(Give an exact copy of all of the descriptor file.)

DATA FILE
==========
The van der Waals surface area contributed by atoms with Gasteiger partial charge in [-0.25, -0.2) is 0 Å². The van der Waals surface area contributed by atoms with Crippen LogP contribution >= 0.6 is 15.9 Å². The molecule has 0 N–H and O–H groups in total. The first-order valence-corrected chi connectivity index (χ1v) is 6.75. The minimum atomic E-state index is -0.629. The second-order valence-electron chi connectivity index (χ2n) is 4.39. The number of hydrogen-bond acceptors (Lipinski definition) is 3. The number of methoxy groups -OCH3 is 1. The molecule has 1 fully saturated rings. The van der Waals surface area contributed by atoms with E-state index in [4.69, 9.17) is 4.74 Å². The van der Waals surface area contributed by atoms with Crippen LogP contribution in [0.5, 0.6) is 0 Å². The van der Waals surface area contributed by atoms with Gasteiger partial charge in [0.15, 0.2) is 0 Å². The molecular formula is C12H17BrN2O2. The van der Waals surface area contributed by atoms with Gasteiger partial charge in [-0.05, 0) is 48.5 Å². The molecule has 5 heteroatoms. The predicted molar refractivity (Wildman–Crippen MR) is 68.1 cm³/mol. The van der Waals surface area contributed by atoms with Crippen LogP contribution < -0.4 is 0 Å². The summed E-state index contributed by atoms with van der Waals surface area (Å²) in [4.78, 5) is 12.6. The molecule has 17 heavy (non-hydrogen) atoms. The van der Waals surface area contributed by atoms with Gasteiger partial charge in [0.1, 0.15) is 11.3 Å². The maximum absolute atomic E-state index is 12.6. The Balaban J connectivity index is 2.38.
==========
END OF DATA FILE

The van der Waals surface area contributed by atoms with Gasteiger partial charge in [-0.25, -0.2) is 0 Å². The van der Waals surface area contributed by atoms with Crippen LogP contribution >= 0.6 is 15.9 Å². The molecule has 0 N–H and O–H groups in total. The first-order valence-corrected chi connectivity index (χ1v) is 6.75. The minimum atomic E-state index is -0.629. The second-order valence-electron chi connectivity index (χ2n) is 4.39. The number of hydrogen-bond acceptors (Lipinski definition) is 3. The number of methoxy groups -OCH3 is 1. The molecule has 1 fully saturated rings. The van der Waals surface area contributed by atoms with E-state index in [4.69, 9.17) is 4.74 Å². The van der Waals surface area contributed by atoms with Crippen LogP contribution in [0.5, 0.6) is 0 Å². The van der Waals surface area contributed by atoms with Gasteiger partial charge in [0.15, 0.2) is 0 Å². The molecular formula is C12H17BrN2O2. The van der Waals surface area contributed by atoms with Gasteiger partial charge in [-0.05, 0) is 48.5 Å². The molecule has 5 heteroatoms. The predicted molar refractivity (Wildman–Crippen MR) is 68.1 cm³/mol. The van der Waals surface area contributed by atoms with Crippen LogP contribution < -0.4 is 0 Å². The summed E-state index contributed by atoms with van der Waals surface area (Å²) in [4.78, 5) is 12.6. The molecule has 17 heavy (non-hydrogen) atoms. The van der Waals surface area contributed by atoms with Gasteiger partial charge in [0.1, 0.15) is 11.3 Å². The maximum absolute atomic E-state index is 12.6. The Balaban J connectivity index is 2.38.